Long-eared owls provide ecological balance in village
Long-eared owls provide ecological balance in a village in the Central Anatolian province of Aksaray they inhabit as they eat rats in fields.
Four years ago, there were only four eagles, but today, their number stands at 200. The owls, which villagers try to feed, has become a picturesque scene for photography aficionados.
The long-eared owls, which usually live in forests and are under protection in some parts of the world because they are endangered, choose the regions they feel safe as their habitat. The number of owls that prefer Aksaray’s Darıhüyük village is increasing by the day. Fahri Tunç, a nature photographer living in the village, stated that he saw four owls in the mosque’s courtyard four years ago.
“I saw the owls on the tree in a mosque courtyard. Because I knew the owls would go elsewhere in search of food during the winter season, I fed them chicken livers. Their numbers increased by the day,” he said.
“Currently, you can definitely see an owl on the trees in front of the houses in our village. I counted them six days ago and found that there are nearly 200 long-eared owls. When we consider their population of Turkey, this is the largest number that can be found in a village. In this sense, it is really important. Perhaps there is no place in Turkey with such a high number of long-eared owls. Seeing 200 owls on two-three trees at the same time is incredible,” he said.
Stating that the most important feature of owls is that they eat rodents, Tunç said, “They mostly feed on field rats in the region. We are currently under the tree they perch. All the remains we see on the ground are the waste of rats. There were a lot of rats in our village and the cats were insufficient against them. After the owls arrived, the number of rats began to decline in the fields.”
Owls are known as ominous animals in rural areas, he said. “Owls are not ominous animals, but a truly auspicious animal. I also believe that it brings abundance to where they come. After all, they achieved the ecological balance of nature here. If there are no owls here, the number of rats will increase tremendously. These owls are incredibly valuable to us.”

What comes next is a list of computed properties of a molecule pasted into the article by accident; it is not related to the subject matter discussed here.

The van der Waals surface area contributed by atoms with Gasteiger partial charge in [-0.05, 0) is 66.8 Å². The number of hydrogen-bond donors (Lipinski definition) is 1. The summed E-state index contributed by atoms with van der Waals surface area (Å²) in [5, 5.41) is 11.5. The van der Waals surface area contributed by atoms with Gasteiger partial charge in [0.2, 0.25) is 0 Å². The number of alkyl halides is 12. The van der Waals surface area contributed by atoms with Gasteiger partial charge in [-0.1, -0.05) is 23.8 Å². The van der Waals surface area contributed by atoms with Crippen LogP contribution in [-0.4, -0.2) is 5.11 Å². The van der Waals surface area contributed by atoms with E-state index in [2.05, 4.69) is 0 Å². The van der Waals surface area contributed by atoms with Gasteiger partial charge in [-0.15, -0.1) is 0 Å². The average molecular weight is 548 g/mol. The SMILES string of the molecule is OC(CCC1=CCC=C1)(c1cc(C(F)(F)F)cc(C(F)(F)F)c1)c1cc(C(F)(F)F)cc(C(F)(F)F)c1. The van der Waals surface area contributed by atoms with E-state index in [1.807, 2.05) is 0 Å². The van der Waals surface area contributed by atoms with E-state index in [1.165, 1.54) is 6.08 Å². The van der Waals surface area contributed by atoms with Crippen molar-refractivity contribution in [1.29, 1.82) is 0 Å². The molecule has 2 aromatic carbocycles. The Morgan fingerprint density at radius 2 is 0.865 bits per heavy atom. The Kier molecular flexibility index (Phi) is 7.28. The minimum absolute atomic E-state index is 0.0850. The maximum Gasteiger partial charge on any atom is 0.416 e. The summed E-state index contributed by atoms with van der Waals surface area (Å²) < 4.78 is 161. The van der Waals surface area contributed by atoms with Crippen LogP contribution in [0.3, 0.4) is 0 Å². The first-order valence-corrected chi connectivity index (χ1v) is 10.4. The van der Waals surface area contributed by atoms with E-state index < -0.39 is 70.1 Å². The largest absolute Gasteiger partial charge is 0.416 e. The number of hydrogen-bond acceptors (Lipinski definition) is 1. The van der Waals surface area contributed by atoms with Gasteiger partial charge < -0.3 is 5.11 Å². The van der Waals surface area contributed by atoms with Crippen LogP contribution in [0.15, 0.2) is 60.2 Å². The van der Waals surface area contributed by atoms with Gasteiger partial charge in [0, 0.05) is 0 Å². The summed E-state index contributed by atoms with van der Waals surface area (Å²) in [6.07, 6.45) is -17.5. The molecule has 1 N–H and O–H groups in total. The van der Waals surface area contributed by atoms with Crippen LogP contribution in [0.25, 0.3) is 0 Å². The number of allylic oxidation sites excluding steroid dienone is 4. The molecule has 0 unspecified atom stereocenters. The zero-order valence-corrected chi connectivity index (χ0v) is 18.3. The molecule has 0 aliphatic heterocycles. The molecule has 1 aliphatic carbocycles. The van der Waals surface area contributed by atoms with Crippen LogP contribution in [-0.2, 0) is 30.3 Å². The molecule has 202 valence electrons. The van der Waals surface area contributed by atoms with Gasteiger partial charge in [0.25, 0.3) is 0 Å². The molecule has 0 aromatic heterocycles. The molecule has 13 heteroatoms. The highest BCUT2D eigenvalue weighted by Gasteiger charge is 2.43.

Mustafa Kuş, who came from Ankara to the village to observe and photograph the owls, said, “We observed the long-eared owls for a day. There are several kinds of owls in Turkey. When I heard that there are about 200 long-eared owls in a tree in Darıhüyük village of Aksaray, I immediately came here. I have been taking bird photographs for many years. I have been to many places for the owl shootings but at most I have seen two owls on one branch. There is an incredible owl population here right now. I was very happy and really captured beautiful photos while they were flying and on the tree.”
Ayşe Kara, 70, feeds the owls on a tree in front of her house every day.
“Here I give them food and water every day. My grandchildren are chasing them but I warn them not to do it,” she said. “Here they nest on the branch and don’t do us any harm. I am a volunteer guardian to them in the village. Their ears and eyes are very beautiful. God has created them very beautifully.”
“These birds look at me all the time; they fly away and come back after a while. They are my most important guests.”